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Napa-Sonoma Marshes Wildlife Area

Sunrise on Napa Slough and Napa River
Sunrise on Napa Slough and Napa River
Photo Courtesy of Karen Taylor, CDFW


Description

The Napa-Sonoma Marshes Wildlife Area is approximately 15,200 acres of baylands, tidal sloughs and wetland habitat. Many waterfowl species and shorebirds including the California Ridgway's rail can be found here. Most of the area is accessible by boat only, though some areas can be accessed from land.

This area is regularly used by hunters, fisherman, bird watchers, photographers, and hikers. It is comprised of the following units: Huichica Creek, Napa River, Southern Crossing, Ringstrom Bay, Wingo, Tolay Creek, Sonoma Creek, White Slough, Green Island, and American Canyon.

Please consult the link opens in new windowWildlife Tour Guide (PDF) for a description of the wildlife at each unit.

For more information, please contact the Bay Delta Region Napa office at (707) 944-5500.


Recreational Opportunities

Fishing boat Ramp Wildlife Viewing Hiking Trails Hunting with Shotguns Waterfowl Hunting Restrooms

Activities: fishing, boating, wildlife viewing, hiking, and hunting

To best appreciate this area, one needs to use a small boat or kayak and navigate the many sloughs that circulate through the interior of the marsh. Consult local link opens in new windowtide tables for the best (and most safe) boating opportunities to tour the area. Also please be aware of waterfowl hunting activity during the months of October through January each year.

It is highly recommended that you print out a map and become familiar with it prior to visiting.

link opens in new windowBird List (PDF)

Facilities: Restrooms are available at Huichica Creek, Green Island and Napa River (Pond 1) Units.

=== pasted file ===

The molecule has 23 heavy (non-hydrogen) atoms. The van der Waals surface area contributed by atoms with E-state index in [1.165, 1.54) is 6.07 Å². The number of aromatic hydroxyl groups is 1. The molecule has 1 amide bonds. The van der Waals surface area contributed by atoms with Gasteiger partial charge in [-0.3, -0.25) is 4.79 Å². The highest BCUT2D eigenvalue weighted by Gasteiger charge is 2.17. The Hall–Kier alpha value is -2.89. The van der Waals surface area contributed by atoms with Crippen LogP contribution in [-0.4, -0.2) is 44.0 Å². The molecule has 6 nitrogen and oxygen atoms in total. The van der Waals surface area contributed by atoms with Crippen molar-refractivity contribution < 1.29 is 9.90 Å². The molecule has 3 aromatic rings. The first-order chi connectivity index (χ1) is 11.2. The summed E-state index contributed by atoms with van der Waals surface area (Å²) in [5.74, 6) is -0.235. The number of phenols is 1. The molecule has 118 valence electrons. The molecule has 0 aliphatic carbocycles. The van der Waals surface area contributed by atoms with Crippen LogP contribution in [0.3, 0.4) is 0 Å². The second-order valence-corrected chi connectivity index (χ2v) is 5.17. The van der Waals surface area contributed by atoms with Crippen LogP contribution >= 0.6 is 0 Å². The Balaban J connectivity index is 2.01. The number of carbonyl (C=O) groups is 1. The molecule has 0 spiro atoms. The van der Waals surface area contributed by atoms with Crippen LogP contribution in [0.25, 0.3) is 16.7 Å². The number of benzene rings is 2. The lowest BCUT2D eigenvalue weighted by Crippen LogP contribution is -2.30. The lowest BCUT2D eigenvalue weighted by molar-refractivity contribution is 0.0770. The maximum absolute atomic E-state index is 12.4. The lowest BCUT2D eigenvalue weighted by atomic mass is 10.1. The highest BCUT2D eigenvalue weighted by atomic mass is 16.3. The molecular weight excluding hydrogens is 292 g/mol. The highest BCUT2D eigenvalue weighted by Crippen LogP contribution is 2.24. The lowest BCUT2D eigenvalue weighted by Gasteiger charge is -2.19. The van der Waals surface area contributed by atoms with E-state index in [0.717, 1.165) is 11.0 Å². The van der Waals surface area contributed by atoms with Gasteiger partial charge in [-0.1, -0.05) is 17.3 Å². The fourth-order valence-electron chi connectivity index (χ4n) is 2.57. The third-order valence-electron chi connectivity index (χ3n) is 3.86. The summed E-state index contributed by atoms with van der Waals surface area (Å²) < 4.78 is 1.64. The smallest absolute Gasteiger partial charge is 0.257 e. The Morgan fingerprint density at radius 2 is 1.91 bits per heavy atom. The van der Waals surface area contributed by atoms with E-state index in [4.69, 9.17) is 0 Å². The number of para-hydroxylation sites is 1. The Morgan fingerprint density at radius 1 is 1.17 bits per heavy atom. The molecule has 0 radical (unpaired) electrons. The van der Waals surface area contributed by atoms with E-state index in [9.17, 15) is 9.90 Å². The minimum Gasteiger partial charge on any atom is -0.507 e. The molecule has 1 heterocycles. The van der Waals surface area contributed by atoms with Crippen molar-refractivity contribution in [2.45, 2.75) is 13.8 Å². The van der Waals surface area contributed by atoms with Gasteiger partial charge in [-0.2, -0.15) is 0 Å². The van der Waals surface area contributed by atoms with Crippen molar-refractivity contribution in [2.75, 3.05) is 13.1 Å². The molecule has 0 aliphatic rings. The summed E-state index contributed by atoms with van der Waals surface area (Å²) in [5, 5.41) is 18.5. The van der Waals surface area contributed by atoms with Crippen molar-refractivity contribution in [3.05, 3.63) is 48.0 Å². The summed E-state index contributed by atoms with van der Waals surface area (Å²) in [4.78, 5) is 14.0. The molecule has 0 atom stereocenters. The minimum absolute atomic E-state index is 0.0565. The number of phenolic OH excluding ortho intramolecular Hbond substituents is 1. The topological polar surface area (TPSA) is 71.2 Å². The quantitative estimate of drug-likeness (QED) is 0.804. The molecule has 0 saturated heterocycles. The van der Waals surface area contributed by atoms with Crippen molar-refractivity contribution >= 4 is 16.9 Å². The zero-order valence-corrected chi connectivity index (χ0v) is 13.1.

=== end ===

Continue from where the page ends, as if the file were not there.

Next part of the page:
PLEASE NOTE: For information on public use regulations for this area and other Department lands please refer to the link opens in new windowCDFW Public Lands Regulations booklet. Scroll to the Table of Contents. Locate the page number for general regulations for public uses on all Department lands. For additional regulations that apply only to certain properties, check the Table of Contents for sections that refer to additional or property-specific regulations for wildlife areas or ecological reserves. All visitors are responsible for knowing and following the general and property-specific regulations.

Hunting Opportunities

Type C Wildlife Area: No permits, passes, or reservations are required. Waterfowl, coots, moorhens, quail, snipe, rabbits, pheasants, and doves may be present.

Hunt days are Saturdays, Sundays, and Wednesdays during open seasons for authorized species, except rabbits may be hunted daily during the September dove season.

To view which zones/units are open or closed for hunting, please refer to the link opens in new windowHunting Areas Map (PDF).

Junior Hunt: Each year the wildlife area sponsors a youth pheasant hunt. Permits will be issued by drawing. To be eligible, youths must possess a valid Resident Junior Hunting License. Check with CDFW to find out dates for the hunt (typically November). Any vacancies after the drawings will be filled on a first-come, first served basis through applications.

Questions concerning these special youth hunts should be directed to Karen C. Taylor, Associate Wildlife Biologist, at: (707) 944-5567 or Karen.Taylor@wildlife.ca.gov.

Area History

Originally one of the richest wetland ecosystems in the nation, the San Francisco estuary once comprised over 4,600 square miles of habitat ranging from open water mud flats to tidal salt, brackish, and fresh water marshes to associated upland grasslands and riparian areas. This area was of global importance to the millions of migrating shorebirds and waterfowl that used it, as well as the resident populations of mammals, fish, and crustaceans. Unfortunately, since the first Spanish explorers arrived, over 90% of these wetland habitats have been dramatically altered or destroyed. At the northern edge of San Pablo Bay, the Napa, Sonoma, and Solano County tidal marshes have changed from an area once over 90 square miles to less than 50,000 acres presently.